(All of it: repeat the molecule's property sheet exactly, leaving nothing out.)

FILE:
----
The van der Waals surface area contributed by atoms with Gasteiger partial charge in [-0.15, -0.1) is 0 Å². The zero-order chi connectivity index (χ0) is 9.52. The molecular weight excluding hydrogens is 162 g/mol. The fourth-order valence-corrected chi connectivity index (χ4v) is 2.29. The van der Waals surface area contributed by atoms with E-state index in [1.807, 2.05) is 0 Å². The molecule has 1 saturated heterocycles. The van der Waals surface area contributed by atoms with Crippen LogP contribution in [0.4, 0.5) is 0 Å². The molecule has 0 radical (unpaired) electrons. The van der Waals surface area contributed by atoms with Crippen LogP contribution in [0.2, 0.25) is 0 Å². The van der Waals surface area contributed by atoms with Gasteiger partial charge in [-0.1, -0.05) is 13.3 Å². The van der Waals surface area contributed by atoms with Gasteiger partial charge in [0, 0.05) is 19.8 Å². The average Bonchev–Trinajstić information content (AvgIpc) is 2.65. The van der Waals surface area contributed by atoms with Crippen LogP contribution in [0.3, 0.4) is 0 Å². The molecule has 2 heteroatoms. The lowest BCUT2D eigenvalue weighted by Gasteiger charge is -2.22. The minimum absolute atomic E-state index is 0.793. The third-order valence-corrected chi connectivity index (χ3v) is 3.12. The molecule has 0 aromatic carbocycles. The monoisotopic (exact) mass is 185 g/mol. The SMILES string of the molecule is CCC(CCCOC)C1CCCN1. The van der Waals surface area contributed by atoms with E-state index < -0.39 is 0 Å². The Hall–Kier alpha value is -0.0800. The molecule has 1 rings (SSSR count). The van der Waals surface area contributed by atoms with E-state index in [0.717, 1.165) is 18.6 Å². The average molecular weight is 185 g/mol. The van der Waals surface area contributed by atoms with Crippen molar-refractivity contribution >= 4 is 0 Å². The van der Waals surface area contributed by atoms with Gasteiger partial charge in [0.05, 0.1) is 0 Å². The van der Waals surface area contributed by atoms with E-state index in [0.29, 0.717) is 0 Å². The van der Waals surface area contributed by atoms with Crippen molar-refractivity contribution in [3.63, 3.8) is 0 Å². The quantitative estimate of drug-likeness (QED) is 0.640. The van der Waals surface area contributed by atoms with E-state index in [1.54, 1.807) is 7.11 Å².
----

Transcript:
The van der Waals surface area contributed by atoms with Gasteiger partial charge in [-0.15, -0.1) is 0 Å². The zero-order chi connectivity index (χ0) is 9.52. The molecular weight excluding hydrogens is 162 g/mol. The fourth-order valence-corrected chi connectivity index (χ4v) is 2.29. The van der Waals surface area contributed by atoms with E-state index in [1.807, 2.05) is 0 Å². The molecule has 1 saturated heterocycles. The van der Waals surface area contributed by atoms with Crippen LogP contribution in [0.4, 0.5) is 0 Å². The molecule has 0 radical (unpaired) electrons. The van der Waals surface area contributed by atoms with Crippen LogP contribution in [0.2, 0.25) is 0 Å². The van der Waals surface area contributed by atoms with Gasteiger partial charge in [-0.1, -0.05) is 13.3 Å². The van der Waals surface area contributed by atoms with Gasteiger partial charge in [0, 0.05) is 19.8 Å². The average Bonchev–Trinajstić information content (AvgIpc) is 2.65. The van der Waals surface area contributed by atoms with Crippen LogP contribution in [0.3, 0.4) is 0 Å². The molecule has 2 heteroatoms. The lowest BCUT2D eigenvalue weighted by Gasteiger charge is -2.22. The minimum absolute atomic E-state index is 0.793. The third-order valence-corrected chi connectivity index (χ3v) is 3.12. The molecule has 0 aromatic carbocycles. The monoisotopic (exact) mass is 185 g/mol. The SMILES string of the molecule is CCC(CCCOC)C1CCCN1. The van der Waals surface area contributed by atoms with E-state index < -0.39 is 0 Å². The Hall–Kier alpha value is -0.0800. The molecule has 1 rings (SSSR count). The van der Waals surface area contributed by atoms with E-state index in [0.717, 1.165) is 18.6 Å². The average molecular weight is 185 g/mol. The van der Waals surface area contributed by atoms with Crippen molar-refractivity contribution >= 4 is 0 Å². The van der Waals surface area contributed by atoms with Gasteiger partial charge in [0.05, 0.1) is 0 Å². The van der Waals surface area contributed by atoms with E-state index in [0.29, 0.717) is 0 Å². The van der Waals surface area contributed by atoms with Crippen molar-refractivity contribution in [3.63, 3.8) is 0 Å². The quantitative estimate of drug-likeness (QED) is 0.640. The van der Waals surface area contributed by atoms with E-state index in [1.54, 1.807) is 7.11 Å².